I recently read this post on Jeff Liles' Facebook page. For the newbies to the local music world, Jeff Liles has to be one of the most influential people within the music community. In addition to his musical contributions (most notably Decadent Dub Team and cottonmouth, tx), he currently books acts at The Kessler Theater. For those who haven't been to a show there yet, the venue itself is gorgeous. The building has been restored just enough to clean up the look of the place while doing nothing to overly modernize the look. As for booking, Liles' taste is first rate.
But I'm digressing here. Back to the real purpose of the article...
I'm reposting what his words, and I want you, my readers, to contribute your thoughts on the matter. While I know those reading the article are most likely going to be people who do support live music (and probably on a regular basis), it might be nice to get some insight into what factors play a part in deciding a show. Please email your thoughts to email@example.com and I'll make sure your thoughts are passed on to Liles. And while he says to answer just one question, personally I recommend answering as many questions as you feel like.
(On a separate note, feel free to send your requests to this week's Lucky Thirteen playlist to that address as well)
Now, onto his post...
What would it take to get you back in the routine of supporting live music on a regular basis?
I read a recent research survey yesterday that reflected the average person goes to less than one live music performance a year.
As a young person I attended at least two shows a week, sometimes as many as three or four. I realize that ticket prices have gone up, that there are far more artists now flooding the marketplace, and there are many more cheaper diversions available as entertainment options.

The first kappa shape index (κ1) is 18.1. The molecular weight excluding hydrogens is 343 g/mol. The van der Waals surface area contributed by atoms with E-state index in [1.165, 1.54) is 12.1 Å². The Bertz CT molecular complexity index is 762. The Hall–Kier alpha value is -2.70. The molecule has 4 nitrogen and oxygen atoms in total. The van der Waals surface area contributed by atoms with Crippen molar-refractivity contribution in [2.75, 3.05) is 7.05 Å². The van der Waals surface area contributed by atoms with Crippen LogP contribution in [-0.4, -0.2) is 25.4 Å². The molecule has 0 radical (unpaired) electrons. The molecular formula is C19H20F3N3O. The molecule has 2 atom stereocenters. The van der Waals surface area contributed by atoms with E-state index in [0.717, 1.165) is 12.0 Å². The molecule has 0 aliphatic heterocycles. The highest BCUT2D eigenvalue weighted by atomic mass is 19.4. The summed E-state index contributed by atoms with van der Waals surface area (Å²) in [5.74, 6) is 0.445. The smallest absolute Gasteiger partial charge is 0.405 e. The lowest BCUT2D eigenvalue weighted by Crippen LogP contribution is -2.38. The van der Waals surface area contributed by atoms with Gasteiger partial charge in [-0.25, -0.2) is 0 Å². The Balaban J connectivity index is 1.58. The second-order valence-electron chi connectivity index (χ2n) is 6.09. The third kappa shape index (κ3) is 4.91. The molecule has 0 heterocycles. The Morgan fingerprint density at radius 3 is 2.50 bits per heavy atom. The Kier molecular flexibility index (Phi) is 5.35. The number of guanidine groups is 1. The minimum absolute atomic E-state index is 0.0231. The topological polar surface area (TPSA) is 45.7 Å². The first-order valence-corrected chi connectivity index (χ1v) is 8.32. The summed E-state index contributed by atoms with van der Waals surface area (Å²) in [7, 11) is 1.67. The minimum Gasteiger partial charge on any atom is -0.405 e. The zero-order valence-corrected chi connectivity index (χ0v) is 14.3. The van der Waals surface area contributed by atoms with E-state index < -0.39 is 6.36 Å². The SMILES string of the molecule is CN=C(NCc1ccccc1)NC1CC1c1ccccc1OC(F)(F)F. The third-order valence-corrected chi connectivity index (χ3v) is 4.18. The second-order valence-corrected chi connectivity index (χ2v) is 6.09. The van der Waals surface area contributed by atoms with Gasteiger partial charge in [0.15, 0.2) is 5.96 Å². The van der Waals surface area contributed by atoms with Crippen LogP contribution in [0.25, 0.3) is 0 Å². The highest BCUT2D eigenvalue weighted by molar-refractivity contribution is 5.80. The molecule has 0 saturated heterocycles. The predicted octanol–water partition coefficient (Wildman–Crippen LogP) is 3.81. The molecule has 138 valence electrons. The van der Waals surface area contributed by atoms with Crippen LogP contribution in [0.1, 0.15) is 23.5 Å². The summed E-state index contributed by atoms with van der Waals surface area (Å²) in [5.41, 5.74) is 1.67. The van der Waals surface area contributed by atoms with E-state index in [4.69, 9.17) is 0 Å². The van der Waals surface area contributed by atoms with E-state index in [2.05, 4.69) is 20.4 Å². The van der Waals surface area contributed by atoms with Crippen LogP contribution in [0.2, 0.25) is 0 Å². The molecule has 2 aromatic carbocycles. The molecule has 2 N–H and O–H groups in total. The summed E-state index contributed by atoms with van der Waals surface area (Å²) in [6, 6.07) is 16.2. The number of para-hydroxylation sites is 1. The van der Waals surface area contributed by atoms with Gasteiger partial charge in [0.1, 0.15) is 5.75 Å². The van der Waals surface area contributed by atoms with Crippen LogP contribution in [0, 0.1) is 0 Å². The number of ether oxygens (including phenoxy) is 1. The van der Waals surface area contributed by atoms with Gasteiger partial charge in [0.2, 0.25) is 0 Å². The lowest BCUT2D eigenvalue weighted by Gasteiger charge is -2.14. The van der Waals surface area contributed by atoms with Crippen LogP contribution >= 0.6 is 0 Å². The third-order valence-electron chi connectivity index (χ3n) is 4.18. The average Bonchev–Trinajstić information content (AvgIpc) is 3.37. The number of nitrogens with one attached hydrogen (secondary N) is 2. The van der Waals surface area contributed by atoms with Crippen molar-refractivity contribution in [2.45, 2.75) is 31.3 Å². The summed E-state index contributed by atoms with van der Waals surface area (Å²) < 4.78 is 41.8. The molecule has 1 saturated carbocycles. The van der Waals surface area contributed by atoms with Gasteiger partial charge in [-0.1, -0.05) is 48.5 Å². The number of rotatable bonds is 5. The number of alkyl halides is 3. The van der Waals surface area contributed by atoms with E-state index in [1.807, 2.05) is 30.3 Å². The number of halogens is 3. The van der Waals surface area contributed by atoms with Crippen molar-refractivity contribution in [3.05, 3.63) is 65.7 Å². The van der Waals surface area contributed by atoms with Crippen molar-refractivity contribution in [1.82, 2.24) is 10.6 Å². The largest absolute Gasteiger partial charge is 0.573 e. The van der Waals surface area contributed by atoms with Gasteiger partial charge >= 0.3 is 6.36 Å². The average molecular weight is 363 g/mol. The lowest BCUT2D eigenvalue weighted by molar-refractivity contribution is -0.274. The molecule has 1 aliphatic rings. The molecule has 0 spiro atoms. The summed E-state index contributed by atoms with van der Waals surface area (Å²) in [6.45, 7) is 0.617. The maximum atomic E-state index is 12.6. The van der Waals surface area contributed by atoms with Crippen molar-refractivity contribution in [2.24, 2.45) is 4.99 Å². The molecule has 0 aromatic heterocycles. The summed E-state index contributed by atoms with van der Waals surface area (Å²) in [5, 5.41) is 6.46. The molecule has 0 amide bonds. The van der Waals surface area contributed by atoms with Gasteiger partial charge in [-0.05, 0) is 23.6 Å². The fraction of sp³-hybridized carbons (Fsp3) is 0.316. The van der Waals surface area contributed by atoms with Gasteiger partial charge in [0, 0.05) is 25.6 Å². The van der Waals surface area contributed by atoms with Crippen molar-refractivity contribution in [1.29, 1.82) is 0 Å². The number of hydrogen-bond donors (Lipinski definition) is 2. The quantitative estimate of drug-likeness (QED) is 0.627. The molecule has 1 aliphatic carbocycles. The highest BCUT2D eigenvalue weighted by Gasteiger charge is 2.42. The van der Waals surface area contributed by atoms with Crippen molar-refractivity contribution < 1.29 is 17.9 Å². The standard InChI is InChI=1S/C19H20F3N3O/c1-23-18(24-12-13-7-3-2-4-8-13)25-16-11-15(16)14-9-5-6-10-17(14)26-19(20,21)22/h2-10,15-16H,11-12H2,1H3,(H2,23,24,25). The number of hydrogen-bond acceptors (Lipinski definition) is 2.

On the other hand, a sports venue is an entertainment destination as well. The Dallas Cowboys are now 1-6 and it goes without saying that the next time they play a home game, over 75,000 people will pay over a hundred bucks each to watch them lose. That's loyalty to the point of ridiculousness.
When was the last time you paid over a hundred bucks for a concert ticket? When was the last time you went to a show and walked away feeling like a loser, like you just wasted your money? The Cowboys have won exactly one playoff game in the last 14 years.
Live music doesn't suck that bad. Where is your loyalty and commitment to it?
I have a few questions, and I'd like you to just pick one and answer it. I really want to get to the bottom of this.
What would it take to get you to fall back in love with live music?
When deciding whether or not to attend a show, do you take the venue into consideration, or will you go see your favorite band just about anywhere they happen to play? Have you ever not gone to a show just because it was at a venue that had inferior sound or production, expensive drinks and an unfriendly staff?
Would you rather see an artist in an intimate setting, or outdoors as part of a larger festival?
What motivates you to buy pre-sale tickets? is it the fact a show might sell out or is it to get a better seat? Do you often wait until the last minute to decide whether or not to attend a show? Does the weather ever affect your decision?
How much does parking factor into your decision making process? Is free parking an incentive or are you unbothered by having to pay five or ten bucks to park your car?
Did the ban on indoor smoking a few years back translate to either encouraging or discouraging you from going out to see live shows? Was that the last straw or did it make you want to go out more?
Are you afraid of getting a DUI or DWI? Would some sort of shuttle service encourage you to get back into a regular routine of supporting live music?
Are you at all interested in hearing an artist that you've never heard before or are you only motivated to see an act that you are totally familiar with? Are you open to different styles of music that you may not have ever been previously exposed to?
Have you ever decided to attend a show based purely on something you read in a newspaper or blog? Do the local music writers in Dallas have the same amount of credibility as, say, your friends who spread information via word of mouth?
I know this is all a lot to think about, so just pick one question and discuss your personal perspective.
It's important to me that our local music community exists as more than just a curious diversion. I think it's time we revisit the things that we love, but take often for granted.
Very few musicians these days can actually make a living doing what they do. I want to see us get back to a place where our local music community has a viable economic footprint within the context of our cultural landscape.
If you can help me out here, feel free to speak your piece.